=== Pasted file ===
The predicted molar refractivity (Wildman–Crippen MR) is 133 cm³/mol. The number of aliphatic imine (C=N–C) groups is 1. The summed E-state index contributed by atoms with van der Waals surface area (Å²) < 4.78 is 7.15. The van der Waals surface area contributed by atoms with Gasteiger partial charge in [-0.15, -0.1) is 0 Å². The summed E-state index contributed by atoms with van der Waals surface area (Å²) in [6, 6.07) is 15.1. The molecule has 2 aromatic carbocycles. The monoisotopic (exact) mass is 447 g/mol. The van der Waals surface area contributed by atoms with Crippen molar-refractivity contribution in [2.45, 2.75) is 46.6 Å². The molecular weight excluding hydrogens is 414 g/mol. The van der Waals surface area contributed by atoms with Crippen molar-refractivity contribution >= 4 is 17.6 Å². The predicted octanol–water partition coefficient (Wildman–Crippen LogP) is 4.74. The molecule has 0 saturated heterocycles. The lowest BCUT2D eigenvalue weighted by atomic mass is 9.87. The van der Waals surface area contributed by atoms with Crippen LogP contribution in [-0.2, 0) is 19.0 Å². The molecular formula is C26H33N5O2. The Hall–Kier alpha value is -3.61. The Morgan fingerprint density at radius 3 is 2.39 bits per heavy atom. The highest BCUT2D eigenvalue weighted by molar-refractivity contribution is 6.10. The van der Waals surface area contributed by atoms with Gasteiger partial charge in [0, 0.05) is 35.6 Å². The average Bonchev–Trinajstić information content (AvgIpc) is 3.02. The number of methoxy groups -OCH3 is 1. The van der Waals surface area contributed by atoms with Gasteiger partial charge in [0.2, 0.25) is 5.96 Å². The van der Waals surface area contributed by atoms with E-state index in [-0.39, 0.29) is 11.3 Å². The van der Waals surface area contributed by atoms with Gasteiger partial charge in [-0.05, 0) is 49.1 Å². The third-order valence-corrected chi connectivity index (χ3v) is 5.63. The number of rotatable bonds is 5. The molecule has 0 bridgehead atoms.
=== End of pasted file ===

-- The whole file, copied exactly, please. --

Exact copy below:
The predicted molar refractivity (Wildman–Crippen MR) is 133 cm³/mol. The number of aliphatic imine (C=N–C) groups is 1. The summed E-state index contributed by atoms with van der Waals surface area (Å²) < 4.78 is 7.15. The van der Waals surface area contributed by atoms with Gasteiger partial charge in [-0.15, -0.1) is 0 Å². The summed E-state index contributed by atoms with van der Waals surface area (Å²) in [6, 6.07) is 15.1. The molecule has 2 aromatic carbocycles. The monoisotopic (exact) mass is 447 g/mol. The van der Waals surface area contributed by atoms with Crippen molar-refractivity contribution in [2.45, 2.75) is 46.6 Å². The molecular weight excluding hydrogens is 414 g/mol. The van der Waals surface area contributed by atoms with Crippen molar-refractivity contribution >= 4 is 17.6 Å². The predicted octanol–water partition coefficient (Wildman–Crippen LogP) is 4.74. The molecule has 0 saturated heterocycles. The lowest BCUT2D eigenvalue weighted by atomic mass is 9.87. The van der Waals surface area contributed by atoms with Crippen LogP contribution in [-0.2, 0) is 19.0 Å². The molecular formula is C26H33N5O2. The Hall–Kier alpha value is -3.61. The Morgan fingerprint density at radius 3 is 2.39 bits per heavy atom. The highest BCUT2D eigenvalue weighted by molar-refractivity contribution is 6.10. The van der Waals surface area contributed by atoms with Gasteiger partial charge in [0, 0.05) is 35.6 Å². The average Bonchev–Trinajstić information content (AvgIpc) is 3.02. The number of methoxy groups -OCH3 is 1. The van der Waals surface area contributed by atoms with Gasteiger partial charge in [0.2, 0.25) is 5.96 Å². The van der Waals surface area contributed by atoms with E-state index in [-0.39, 0.29) is 11.3 Å². The van der Waals surface area contributed by atoms with Gasteiger partial charge in [-0.05, 0) is 49.1 Å². The third-order valence-corrected chi connectivity index (χ3v) is 5.63. The number of rotatable bonds is 5. The molecule has 0 bridgehead atoms.